Mozart would not return to the piano trio for another ten years. Completed in July of 1786, the Piano Trio in G Major (K. 496) marks a profound change in Mozart’s conception of the genre—an extension of the stylistic evolution he had undertaken with other genres in the meantime, particularly opera and the piano concerto. In this second trio, the dramatic dimension is much more pronounced, the piano part more soloistic, and the string parts more autonomous. From the first “Allegro,” in the central development section that arrives like a cloudburst, the cello becomes the piano’s primary partner. The “Andante” proves to be a true three-way conversation, while in the theme and variations of the “Allegretto,” the cello breaks free once again in the fourth variation with a languid melody.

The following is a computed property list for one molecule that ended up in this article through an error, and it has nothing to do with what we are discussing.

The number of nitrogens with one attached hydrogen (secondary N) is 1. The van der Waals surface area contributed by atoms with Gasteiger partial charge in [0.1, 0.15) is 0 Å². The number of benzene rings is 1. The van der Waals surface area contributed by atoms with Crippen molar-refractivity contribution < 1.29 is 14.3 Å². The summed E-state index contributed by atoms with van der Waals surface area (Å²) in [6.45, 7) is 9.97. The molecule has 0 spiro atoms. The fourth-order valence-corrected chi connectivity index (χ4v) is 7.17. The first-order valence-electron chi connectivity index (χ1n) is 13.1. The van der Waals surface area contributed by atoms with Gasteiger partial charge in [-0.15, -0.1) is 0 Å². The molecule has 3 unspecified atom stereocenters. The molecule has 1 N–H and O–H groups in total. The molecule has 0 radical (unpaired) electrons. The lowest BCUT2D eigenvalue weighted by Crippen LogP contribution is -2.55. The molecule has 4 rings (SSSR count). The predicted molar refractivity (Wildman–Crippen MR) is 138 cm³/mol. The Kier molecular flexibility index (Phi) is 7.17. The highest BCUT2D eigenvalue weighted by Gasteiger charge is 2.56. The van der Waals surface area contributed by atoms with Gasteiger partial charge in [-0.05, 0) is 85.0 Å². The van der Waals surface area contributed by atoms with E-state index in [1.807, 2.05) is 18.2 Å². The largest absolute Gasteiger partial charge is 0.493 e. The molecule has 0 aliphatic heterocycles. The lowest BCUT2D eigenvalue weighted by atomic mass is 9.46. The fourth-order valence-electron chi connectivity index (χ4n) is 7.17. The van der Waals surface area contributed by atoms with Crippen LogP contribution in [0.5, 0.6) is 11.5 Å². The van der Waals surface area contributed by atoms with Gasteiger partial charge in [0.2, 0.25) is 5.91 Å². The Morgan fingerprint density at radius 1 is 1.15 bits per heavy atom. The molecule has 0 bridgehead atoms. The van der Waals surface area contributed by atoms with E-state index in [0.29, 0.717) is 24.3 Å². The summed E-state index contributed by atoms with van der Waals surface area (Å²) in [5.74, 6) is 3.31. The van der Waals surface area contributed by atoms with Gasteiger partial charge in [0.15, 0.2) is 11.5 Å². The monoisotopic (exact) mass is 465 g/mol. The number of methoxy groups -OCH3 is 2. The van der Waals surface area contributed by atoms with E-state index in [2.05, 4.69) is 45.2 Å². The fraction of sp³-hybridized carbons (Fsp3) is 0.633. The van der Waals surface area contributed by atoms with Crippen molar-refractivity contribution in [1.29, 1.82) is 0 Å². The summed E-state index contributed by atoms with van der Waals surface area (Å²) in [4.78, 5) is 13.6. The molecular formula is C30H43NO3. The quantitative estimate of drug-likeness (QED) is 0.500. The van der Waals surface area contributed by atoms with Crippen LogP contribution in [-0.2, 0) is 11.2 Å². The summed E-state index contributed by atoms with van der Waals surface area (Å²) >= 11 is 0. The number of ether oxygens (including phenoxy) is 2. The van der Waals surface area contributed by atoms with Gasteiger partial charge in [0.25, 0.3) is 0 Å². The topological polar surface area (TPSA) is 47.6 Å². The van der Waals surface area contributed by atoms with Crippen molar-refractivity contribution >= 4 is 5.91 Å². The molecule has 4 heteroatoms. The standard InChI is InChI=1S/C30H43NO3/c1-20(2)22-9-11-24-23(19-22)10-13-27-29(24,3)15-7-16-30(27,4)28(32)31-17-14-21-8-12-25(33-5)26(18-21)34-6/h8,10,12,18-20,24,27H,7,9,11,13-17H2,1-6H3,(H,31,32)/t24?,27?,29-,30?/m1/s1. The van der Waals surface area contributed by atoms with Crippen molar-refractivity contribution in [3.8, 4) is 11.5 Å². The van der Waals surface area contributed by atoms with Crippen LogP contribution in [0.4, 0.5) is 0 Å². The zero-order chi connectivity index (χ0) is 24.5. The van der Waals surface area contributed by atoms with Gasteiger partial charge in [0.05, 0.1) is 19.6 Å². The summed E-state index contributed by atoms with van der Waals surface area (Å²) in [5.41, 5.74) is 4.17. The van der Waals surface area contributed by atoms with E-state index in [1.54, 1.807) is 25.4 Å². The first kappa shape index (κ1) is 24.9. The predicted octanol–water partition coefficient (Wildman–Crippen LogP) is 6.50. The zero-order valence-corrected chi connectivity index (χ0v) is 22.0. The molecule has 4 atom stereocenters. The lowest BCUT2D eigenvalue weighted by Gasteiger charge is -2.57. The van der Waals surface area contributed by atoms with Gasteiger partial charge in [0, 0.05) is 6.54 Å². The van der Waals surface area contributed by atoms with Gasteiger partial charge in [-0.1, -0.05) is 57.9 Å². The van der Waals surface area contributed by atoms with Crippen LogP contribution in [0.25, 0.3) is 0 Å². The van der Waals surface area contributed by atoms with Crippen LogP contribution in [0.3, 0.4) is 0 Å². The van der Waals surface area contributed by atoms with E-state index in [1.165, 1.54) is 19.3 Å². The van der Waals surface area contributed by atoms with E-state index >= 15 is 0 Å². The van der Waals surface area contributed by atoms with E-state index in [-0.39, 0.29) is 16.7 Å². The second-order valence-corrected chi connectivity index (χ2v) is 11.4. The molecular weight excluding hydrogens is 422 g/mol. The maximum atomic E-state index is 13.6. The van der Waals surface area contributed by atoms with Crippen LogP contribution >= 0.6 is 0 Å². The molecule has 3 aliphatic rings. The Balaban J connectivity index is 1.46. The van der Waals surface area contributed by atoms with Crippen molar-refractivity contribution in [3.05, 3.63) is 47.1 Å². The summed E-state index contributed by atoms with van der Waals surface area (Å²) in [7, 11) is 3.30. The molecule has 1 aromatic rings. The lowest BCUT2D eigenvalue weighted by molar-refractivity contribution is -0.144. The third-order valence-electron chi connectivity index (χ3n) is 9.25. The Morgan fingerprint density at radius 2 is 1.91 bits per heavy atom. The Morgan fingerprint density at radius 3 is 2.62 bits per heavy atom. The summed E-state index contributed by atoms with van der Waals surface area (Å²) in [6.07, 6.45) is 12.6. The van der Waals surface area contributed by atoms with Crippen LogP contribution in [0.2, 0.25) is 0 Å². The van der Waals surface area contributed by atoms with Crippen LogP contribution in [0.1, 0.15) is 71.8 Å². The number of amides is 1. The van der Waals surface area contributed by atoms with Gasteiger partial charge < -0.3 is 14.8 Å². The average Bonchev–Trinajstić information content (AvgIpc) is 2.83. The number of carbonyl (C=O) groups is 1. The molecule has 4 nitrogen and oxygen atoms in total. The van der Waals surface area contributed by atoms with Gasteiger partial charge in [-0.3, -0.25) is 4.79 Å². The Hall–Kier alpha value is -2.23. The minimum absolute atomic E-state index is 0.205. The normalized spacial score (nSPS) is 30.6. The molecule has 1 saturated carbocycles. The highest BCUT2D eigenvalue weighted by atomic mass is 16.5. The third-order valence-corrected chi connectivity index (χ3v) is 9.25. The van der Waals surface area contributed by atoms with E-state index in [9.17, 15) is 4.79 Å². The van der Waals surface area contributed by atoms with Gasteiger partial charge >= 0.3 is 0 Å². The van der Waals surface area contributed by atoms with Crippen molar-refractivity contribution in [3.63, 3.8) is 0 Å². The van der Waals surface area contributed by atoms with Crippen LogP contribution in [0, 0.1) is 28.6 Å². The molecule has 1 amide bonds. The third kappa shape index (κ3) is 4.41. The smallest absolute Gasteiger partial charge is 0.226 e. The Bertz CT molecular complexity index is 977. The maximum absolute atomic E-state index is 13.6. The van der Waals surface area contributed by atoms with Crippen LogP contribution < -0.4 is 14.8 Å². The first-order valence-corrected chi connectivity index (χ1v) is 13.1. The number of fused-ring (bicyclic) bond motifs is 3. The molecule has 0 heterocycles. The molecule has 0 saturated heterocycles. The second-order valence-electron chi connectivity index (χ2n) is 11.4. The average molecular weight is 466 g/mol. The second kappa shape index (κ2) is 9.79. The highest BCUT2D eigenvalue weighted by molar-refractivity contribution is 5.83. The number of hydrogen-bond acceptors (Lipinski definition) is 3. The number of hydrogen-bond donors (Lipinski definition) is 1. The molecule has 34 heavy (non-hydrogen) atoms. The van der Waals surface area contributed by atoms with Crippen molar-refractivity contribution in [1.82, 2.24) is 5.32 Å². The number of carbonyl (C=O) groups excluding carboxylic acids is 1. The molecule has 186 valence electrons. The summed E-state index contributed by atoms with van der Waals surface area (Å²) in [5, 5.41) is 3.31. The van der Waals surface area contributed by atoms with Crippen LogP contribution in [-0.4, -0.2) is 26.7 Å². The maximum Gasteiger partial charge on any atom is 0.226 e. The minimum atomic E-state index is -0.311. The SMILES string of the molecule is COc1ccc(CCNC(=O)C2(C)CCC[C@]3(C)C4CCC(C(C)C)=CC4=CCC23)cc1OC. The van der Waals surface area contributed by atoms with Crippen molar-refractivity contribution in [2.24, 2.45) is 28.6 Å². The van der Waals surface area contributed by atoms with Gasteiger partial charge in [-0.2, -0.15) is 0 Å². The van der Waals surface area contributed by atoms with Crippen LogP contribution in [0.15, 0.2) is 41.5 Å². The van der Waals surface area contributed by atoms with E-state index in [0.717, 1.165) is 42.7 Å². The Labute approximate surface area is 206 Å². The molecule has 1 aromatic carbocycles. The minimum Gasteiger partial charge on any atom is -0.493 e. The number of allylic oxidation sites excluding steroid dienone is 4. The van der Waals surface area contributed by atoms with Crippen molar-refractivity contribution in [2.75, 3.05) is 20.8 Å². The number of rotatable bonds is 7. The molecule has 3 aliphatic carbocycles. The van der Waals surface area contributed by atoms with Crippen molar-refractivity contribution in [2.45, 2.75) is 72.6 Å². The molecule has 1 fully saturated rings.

Dated November of the same year, the Piano Trio in B-flat Major (K. 502) was thus composed a mere three months after the previous one, and Mozart continues to innovate. In the opening “Allegro,” he takes gleeful pleasure in toying with the conventions of sonata form: in the exposition, just when one expects a second, contrasting theme in the dominant key, he brings back the opening theme, shown in a new light by a different string accompaniment. Then, the listener now expecting a monothematic sonata form, Mozart surprises again at the beginning of the development by introducing the second theme expected earlier, first in the violin, then taken up by the piano and cello in parallel motion. The E-flat-major “Larghetto,” in ABACA form, features the piano and violin sharing a highly ornamented cantilena in a moving dialogue, which the cello supports at times with its own countermelody. The “Allegretto,” on a gavotte rhythm, burgeons with contrasts between sparkle and subtlety, between melodic profusion and rich counterpoint.